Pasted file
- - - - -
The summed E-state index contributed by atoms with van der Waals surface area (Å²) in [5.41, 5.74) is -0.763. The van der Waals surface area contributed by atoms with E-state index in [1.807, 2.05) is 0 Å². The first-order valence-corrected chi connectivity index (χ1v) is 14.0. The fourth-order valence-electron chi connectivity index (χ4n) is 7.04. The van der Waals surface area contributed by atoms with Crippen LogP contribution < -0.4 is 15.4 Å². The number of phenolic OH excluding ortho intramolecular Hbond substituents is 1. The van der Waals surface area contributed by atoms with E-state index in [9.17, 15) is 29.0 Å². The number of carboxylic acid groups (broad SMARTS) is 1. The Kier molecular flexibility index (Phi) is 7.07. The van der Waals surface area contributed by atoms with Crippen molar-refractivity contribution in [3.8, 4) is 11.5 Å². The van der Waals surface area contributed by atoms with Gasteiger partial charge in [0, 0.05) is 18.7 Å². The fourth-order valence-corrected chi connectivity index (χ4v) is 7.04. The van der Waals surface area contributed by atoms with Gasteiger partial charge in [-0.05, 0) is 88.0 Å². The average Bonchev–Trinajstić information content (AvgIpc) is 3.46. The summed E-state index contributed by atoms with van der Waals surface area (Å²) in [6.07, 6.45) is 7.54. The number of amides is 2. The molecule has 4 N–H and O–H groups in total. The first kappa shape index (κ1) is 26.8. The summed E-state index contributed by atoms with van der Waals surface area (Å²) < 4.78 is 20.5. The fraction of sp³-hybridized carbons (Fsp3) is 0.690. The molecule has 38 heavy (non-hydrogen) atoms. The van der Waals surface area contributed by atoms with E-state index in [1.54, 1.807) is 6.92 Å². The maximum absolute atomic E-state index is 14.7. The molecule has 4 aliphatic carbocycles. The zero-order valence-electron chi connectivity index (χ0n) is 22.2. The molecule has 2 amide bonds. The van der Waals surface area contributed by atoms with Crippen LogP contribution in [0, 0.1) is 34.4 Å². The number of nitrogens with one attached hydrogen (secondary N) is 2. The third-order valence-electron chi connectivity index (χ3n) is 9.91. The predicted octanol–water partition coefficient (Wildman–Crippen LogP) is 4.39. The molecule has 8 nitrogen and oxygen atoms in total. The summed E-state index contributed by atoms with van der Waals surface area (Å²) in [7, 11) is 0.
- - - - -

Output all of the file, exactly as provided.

The summed E-state index contributed by atoms with van der Waals surface area (Å²) in [5.41, 5.74) is -0.763. The van der Waals surface area contributed by atoms with E-state index in [1.807, 2.05) is 0 Å². The first-order valence-corrected chi connectivity index (χ1v) is 14.0. The fourth-order valence-electron chi connectivity index (χ4n) is 7.04. The van der Waals surface area contributed by atoms with Crippen LogP contribution < -0.4 is 15.4 Å². The number of phenolic OH excluding ortho intramolecular Hbond substituents is 1. The van der Waals surface area contributed by atoms with E-state index in [9.17, 15) is 29.0 Å². The number of carboxylic acid groups (broad SMARTS) is 1. The Kier molecular flexibility index (Phi) is 7.07. The van der Waals surface area contributed by atoms with Crippen molar-refractivity contribution in [3.8, 4) is 11.5 Å². The van der Waals surface area contributed by atoms with Gasteiger partial charge in [0, 0.05) is 18.7 Å². The fourth-order valence-corrected chi connectivity index (χ4v) is 7.04. The van der Waals surface area contributed by atoms with Gasteiger partial charge in [-0.05, 0) is 88.0 Å². The average Bonchev–Trinajstić information content (AvgIpc) is 3.46. The summed E-state index contributed by atoms with van der Waals surface area (Å²) in [6.07, 6.45) is 7.54. The number of amides is 2. The molecule has 4 N–H and O–H groups in total. The first kappa shape index (κ1) is 26.8. The summed E-state index contributed by atoms with van der Waals surface area (Å²) < 4.78 is 20.5. The fraction of sp³-hybridized carbons (Fsp3) is 0.690. The molecule has 38 heavy (non-hydrogen) atoms. The van der Waals surface area contributed by atoms with E-state index in [1.54, 1.807) is 6.92 Å². The maximum absolute atomic E-state index is 14.7. The molecule has 4 aliphatic carbocycles. The zero-order valence-electron chi connectivity index (χ0n) is 22.2. The molecule has 2 amide bonds. The van der Waals surface area contributed by atoms with Crippen LogP contribution in [0, 0.1) is 34.4 Å². The number of nitrogens with one attached hydrogen (secondary N) is 2. The third-order valence-electron chi connectivity index (χ3n) is 9.91. The predicted octanol–water partition coefficient (Wildman–Crippen LogP) is 4.39. The molecule has 8 nitrogen and oxygen atoms in total. The summed E-state index contributed by atoms with van der Waals surface area (Å²) in [7, 11) is 0.